4. Next time we are that way, we will have to see Winchester again. It has been a long time. We worked in DC around 30 years — I recall a close encounter [but no accident] with deer appearing suddenly in the fog on the Skyline Drive.

    • It certainly seemed different when Peggy and I visited this spring as opposed to 1989. I was impressed. As for deer encounters, I bet it was scary when one came out of the fog. It’s bad enough on a clear night. We have to be so careful here in southern Oregon. There are dozens of accidents annually. –Curt

    • Thanks, Sue. It adds another whole level to photography. In addition to the beauty, there is the mystery and slight sense of danger. There are reasons why it makes its way into scary movies. 🙂 –Curt

  5. I love fog. I don’t enjoy driving in fog. But, when it can’t be avoided, it certainly does add a certain strange thrill to a trip. I’m not sure how willing I’d be to bicycle through it.

    As for pushing on and on and on and on a little more, regardless of circumstances — well, that’s often the worst decision. I don’t need to tell you that, of course. Besides, you had a reasonable alternative that wold add it’s own piquancy to the later tales!

    • Fog creates it’s own world, Linda. I find it both mystical and magical, as well as beautiful. But it is best not to travel in it. I am always reminded of the horrendous pile ups on the freeways of the Central Valley of California.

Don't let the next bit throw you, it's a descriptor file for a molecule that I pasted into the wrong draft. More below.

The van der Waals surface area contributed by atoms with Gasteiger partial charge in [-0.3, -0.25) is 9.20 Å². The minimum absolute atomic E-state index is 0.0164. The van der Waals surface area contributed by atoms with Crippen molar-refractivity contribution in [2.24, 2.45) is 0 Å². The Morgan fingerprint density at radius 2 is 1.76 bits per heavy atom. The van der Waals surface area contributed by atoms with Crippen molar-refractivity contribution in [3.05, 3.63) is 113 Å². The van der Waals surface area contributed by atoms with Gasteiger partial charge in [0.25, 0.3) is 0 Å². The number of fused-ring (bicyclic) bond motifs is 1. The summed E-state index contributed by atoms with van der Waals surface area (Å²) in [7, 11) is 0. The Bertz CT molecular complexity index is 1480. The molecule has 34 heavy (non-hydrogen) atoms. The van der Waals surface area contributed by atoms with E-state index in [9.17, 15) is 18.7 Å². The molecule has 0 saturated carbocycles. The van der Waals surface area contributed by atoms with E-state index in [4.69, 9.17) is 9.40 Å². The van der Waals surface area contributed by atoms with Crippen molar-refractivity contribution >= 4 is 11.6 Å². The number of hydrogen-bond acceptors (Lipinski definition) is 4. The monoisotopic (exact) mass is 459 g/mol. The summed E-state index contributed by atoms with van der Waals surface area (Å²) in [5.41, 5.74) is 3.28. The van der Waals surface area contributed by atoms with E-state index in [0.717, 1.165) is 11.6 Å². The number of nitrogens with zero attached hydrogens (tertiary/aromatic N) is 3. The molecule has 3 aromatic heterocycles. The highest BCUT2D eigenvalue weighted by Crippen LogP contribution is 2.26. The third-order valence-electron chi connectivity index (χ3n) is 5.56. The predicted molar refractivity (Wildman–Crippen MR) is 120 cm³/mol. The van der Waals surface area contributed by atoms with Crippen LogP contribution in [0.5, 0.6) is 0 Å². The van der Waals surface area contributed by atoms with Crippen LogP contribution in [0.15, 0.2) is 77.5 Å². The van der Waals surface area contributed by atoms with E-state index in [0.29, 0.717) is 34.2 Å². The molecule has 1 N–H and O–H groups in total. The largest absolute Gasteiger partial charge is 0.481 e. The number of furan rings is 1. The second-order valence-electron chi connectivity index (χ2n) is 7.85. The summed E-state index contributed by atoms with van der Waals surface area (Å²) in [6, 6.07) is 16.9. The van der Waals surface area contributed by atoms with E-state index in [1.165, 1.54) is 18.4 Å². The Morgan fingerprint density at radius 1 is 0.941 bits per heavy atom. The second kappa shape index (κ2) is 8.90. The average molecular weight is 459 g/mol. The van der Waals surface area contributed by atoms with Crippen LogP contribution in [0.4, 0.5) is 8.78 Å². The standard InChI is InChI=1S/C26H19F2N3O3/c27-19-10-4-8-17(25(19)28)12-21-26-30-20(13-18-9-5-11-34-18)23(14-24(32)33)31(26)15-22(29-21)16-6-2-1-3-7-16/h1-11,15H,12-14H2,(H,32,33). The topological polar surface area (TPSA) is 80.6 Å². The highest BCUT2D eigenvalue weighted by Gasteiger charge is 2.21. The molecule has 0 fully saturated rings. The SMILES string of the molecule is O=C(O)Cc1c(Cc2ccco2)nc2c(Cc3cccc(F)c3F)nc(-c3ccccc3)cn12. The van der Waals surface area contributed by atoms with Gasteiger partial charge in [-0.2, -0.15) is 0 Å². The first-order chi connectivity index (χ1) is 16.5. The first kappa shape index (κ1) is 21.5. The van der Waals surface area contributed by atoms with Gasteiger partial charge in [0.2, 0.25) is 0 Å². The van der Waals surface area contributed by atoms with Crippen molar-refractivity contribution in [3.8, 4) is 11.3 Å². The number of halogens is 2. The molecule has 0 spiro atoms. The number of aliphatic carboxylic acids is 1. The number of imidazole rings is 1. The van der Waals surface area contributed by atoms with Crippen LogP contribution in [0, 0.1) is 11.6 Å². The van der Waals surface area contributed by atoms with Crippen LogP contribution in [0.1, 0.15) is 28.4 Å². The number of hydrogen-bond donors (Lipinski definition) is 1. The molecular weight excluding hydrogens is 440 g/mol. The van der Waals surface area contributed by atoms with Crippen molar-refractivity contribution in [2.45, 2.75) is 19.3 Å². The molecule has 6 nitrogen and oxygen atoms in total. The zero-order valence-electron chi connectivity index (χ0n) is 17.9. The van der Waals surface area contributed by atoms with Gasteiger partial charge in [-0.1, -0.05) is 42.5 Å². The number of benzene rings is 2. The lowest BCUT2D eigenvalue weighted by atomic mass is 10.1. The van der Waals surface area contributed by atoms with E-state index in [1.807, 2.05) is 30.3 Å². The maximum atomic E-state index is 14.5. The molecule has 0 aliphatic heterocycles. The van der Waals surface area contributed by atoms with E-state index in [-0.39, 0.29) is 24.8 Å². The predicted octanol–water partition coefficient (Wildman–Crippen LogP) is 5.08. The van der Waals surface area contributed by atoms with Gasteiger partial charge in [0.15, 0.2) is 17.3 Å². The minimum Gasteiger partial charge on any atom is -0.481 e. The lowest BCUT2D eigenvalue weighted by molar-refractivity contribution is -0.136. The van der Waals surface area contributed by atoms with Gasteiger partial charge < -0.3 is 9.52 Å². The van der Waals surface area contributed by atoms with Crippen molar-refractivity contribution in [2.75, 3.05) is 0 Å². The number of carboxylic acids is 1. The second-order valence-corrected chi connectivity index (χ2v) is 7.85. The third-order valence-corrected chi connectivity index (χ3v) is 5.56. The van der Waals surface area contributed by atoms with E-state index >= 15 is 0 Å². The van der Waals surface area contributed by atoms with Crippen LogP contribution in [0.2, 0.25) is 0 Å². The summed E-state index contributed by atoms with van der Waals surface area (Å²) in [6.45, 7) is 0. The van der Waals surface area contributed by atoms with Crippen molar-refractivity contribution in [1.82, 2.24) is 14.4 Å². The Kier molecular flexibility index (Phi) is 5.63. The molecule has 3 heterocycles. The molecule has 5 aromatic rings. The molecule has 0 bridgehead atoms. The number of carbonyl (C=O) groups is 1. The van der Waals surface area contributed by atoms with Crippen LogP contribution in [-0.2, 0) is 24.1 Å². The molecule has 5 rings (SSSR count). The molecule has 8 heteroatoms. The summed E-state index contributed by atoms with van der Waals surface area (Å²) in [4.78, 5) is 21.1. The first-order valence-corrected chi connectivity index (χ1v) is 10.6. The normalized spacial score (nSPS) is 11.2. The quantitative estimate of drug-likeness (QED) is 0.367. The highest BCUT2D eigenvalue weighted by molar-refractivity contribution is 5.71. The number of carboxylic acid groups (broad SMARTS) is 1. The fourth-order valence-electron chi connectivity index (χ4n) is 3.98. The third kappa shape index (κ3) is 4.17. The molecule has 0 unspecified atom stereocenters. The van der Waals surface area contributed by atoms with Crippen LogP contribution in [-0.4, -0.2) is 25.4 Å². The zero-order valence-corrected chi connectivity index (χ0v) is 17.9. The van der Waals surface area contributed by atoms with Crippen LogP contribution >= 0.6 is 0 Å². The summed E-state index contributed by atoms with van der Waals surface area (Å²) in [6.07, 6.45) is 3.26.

Knowing when to stop is always important, particularly in wilderness travel. It is all too easy to end up in dangerous situations. I’ve been there a few times. 🙂 –Curt

  6. Can imagine fog for a bicyclist isn’t great – back then with a little less traffic maybe not so bad. You caught the best in and out of the sun. What a great idea to strip 10,000 miles off the trip 😉

    • Fog is always a hazard. Bright clothing and bike lights are important. Dust storms and Burning Man creates the same situation. 🙂 But then again, driving in fog, as I am sure you often face, isn’t much fun either! It does make for interesting photos however. And I chuckled at your 10,000 miles. That was one more zero than I eliminated. –Curt

    • Your mere mention brings the tune back into my mind, Rusha. (As does each of the other comments. Strange how powerful music can be in our memories.) And thanks. It was definitely time to get off my bike for a week or so. And it worked. –Curt